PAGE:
- Weekly D'var Torah
The Assembly: Responsibility, Authority and Sovereignty
This week’s parsha, Vayalech (“And he went”), focuses on the very last day of Moshe Rabbenu’s life. There is much to discuss here, but this week I want to focus on the section that commands us to hold the Hachel (“Assembly”) ceremony—the public Torah reading that occurs every seven years during Sukkot:
“And Moses instructed them as follows: Every seventh year, the year set for remission, at the Feast of Booths, when all Israel comes to appear before the LORD your God in the place that He will choose, you shall read this Teaching aloud in the presence of all Israel. Gather the people—men, women, children, and the strangers in your communities—that they may hear and so learn to revere the LORD your God and to observe faithfully every word of this Teaching.” (Deuteronomy 31:10-11)
This oration is all the more fascinating when you consider the logistics involved. Biblically speaking, this is the only public event for which every Jew was commanded to attend (this mitzvah is only in place when all Jews live in Israel, though some Jews, especially the Lubavitch, encourage it as a time to connect and study). The king and his house were responsible for organizing the event. They would build a special wooden platform, and the king himself was obliged to read from the Torah:
...Every individual should see himself as if he is now being commanded, and it is from G‑d's mouth that he is hearing these words. For the king is only the messenger to announce G‑d's words … The talk of all the nation – men, women and children – would then be: "Why have we assembled for this large gathering?" And the answer would be: "To hear the words of the Torah—our essence, glory and pride!" This would lead them to praise the Torah and speak of its glorious worth, and implant within their hearts a desire and motivation to study and know G‑d. Thus they will merit the ultimate good, and G‑d will rejoice in His creations. (Sefer haChinuch mitzvah 612)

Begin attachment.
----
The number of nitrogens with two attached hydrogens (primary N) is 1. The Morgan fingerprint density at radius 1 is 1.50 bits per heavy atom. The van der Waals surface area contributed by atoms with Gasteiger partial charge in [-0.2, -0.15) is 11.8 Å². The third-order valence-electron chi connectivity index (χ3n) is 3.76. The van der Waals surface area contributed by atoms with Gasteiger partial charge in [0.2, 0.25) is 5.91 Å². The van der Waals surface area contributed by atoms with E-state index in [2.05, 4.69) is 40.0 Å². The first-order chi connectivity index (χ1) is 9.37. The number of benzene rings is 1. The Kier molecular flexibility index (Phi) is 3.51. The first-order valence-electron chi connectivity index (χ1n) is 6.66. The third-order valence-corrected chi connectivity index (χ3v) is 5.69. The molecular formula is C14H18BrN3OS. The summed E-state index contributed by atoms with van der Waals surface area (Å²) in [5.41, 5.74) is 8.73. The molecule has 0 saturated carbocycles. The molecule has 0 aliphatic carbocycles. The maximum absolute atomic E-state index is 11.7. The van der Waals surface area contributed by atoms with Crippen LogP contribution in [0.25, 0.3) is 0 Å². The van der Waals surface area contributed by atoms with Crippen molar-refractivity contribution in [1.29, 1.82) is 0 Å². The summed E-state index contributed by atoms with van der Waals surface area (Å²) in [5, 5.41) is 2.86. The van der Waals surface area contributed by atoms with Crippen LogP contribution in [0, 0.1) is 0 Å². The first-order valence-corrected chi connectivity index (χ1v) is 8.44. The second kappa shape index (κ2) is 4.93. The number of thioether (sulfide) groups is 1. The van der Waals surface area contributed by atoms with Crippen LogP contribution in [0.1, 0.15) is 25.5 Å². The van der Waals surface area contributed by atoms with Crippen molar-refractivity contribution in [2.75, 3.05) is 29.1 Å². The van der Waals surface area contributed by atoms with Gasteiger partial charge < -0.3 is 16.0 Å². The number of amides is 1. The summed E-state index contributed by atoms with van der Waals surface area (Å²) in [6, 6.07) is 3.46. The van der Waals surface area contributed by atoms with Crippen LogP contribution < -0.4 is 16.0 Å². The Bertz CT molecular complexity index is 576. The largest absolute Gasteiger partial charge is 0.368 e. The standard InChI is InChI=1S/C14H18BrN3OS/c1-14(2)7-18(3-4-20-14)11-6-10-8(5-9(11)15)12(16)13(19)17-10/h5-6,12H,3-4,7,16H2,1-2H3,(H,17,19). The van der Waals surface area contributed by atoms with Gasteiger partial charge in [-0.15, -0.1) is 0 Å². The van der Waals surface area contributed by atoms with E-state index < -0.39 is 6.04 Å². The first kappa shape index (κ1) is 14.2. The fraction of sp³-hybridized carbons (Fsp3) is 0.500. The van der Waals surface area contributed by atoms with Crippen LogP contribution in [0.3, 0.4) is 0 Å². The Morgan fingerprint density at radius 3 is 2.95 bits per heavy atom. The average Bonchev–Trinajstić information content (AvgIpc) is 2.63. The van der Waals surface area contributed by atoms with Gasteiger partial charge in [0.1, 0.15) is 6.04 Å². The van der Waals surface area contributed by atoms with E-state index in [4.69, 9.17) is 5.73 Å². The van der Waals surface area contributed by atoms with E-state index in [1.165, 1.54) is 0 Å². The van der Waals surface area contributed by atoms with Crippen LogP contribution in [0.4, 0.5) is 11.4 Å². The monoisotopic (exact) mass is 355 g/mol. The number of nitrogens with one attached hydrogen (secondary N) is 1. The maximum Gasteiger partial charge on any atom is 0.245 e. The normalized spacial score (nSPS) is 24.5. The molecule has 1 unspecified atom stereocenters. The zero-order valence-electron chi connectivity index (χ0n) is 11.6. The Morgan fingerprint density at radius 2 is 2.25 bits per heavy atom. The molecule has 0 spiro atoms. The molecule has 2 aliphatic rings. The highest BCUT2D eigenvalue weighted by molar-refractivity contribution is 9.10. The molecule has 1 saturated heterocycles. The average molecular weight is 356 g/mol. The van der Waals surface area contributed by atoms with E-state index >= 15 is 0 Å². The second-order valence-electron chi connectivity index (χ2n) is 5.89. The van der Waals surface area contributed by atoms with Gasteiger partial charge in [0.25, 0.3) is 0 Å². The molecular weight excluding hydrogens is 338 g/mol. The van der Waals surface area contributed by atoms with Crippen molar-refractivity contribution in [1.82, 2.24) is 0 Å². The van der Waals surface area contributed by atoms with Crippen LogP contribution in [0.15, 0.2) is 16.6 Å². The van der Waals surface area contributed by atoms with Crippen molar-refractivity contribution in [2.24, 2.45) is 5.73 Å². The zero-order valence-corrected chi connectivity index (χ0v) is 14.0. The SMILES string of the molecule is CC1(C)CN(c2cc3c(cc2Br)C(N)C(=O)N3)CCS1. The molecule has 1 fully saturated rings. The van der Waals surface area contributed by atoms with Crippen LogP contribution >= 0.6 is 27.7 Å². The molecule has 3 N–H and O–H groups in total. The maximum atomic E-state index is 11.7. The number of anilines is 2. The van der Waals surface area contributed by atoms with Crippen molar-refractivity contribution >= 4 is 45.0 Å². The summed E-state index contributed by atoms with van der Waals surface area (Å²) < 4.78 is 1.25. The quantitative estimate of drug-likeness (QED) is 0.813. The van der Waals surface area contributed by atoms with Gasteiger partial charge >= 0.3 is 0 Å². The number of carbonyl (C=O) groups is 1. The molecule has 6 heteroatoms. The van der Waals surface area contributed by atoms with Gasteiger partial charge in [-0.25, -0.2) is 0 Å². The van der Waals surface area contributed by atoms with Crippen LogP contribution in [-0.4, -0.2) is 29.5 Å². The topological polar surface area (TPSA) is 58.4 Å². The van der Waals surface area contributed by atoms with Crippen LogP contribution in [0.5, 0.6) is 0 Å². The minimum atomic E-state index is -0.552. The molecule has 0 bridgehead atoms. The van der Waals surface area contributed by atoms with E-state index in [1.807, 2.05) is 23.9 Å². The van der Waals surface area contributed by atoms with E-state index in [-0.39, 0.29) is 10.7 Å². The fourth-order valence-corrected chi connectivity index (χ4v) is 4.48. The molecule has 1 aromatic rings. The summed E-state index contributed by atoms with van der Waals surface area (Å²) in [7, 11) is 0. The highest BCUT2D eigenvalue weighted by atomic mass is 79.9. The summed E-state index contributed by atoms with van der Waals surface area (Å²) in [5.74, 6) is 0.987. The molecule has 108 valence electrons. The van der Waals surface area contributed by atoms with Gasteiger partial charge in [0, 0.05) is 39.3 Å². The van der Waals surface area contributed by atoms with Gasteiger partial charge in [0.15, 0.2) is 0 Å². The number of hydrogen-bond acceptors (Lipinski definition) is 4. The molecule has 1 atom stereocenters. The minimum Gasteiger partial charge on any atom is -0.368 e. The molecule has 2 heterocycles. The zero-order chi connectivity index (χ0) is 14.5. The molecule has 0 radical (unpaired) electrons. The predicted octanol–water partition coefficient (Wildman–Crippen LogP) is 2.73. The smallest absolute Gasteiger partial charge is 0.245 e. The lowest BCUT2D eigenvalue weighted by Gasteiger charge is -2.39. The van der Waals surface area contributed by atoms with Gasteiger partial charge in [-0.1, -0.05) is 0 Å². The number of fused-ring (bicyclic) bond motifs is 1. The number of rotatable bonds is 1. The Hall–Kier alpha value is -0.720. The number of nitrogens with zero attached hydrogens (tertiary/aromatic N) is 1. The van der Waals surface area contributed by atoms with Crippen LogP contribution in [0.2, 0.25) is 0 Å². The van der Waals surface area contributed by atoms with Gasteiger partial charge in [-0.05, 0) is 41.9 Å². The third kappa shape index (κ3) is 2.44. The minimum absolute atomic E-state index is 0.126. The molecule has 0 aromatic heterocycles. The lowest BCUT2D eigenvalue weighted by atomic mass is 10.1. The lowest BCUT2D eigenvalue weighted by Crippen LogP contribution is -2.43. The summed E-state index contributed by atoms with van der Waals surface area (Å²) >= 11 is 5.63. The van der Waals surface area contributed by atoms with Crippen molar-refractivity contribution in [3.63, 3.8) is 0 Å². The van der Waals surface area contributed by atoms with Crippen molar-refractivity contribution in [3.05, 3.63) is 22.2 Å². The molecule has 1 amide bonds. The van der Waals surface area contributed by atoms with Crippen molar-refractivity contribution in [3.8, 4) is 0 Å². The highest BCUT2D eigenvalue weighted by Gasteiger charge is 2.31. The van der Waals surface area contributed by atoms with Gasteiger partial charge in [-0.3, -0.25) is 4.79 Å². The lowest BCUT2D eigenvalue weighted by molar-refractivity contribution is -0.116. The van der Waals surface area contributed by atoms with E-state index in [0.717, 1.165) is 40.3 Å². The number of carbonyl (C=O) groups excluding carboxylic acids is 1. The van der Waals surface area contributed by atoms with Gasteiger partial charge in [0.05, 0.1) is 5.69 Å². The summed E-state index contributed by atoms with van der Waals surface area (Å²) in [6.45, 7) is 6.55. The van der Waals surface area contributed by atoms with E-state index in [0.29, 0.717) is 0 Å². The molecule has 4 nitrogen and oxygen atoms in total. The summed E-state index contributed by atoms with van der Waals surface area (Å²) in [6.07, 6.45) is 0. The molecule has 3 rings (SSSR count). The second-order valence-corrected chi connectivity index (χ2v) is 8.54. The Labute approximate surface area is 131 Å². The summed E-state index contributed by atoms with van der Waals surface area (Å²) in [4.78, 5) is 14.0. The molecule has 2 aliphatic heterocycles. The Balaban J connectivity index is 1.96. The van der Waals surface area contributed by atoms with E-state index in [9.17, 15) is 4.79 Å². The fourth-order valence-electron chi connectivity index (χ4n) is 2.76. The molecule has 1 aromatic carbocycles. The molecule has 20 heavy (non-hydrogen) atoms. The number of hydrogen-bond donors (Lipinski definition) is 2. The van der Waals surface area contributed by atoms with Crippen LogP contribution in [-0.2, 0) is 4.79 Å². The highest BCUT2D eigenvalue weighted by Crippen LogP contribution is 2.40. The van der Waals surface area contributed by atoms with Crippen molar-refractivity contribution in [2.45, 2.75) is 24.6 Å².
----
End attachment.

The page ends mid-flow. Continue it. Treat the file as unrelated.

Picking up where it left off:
Earlier, God seems to more or less grudgingly accept the notion of a king, agreeing that when the Jews had settled in Israel, they would want to be “like other nations” and choose a leader (Deuteronomy 17:14). But that didn’t mean the king should have complete authority; indeed,
When he is seated on his royal throne, he shall have a copy of this Teaching (Torah) written for him on a scroll by the levitical priests. Let it remain with him and let him read in it all his life, so that he may learn to revere the Lord his God, to observe faithfully every word of this Teaching as well as these laws. (Deuteronomy 17:18–19).
Seen one way, this aspect of the Hachel was an equalizer. The king was seated above the masses, who stood; but even while in this favored position, he would be expected to proclaim God’s word.
It was a powerful, and public, message about how to wield authority: that leaders hold enormous power; but the king’s power is plenipotentiary, not sovereign; that even the king sits in service; and that the king is finally responsible for ensuring God’s word, through the Torah, is heard.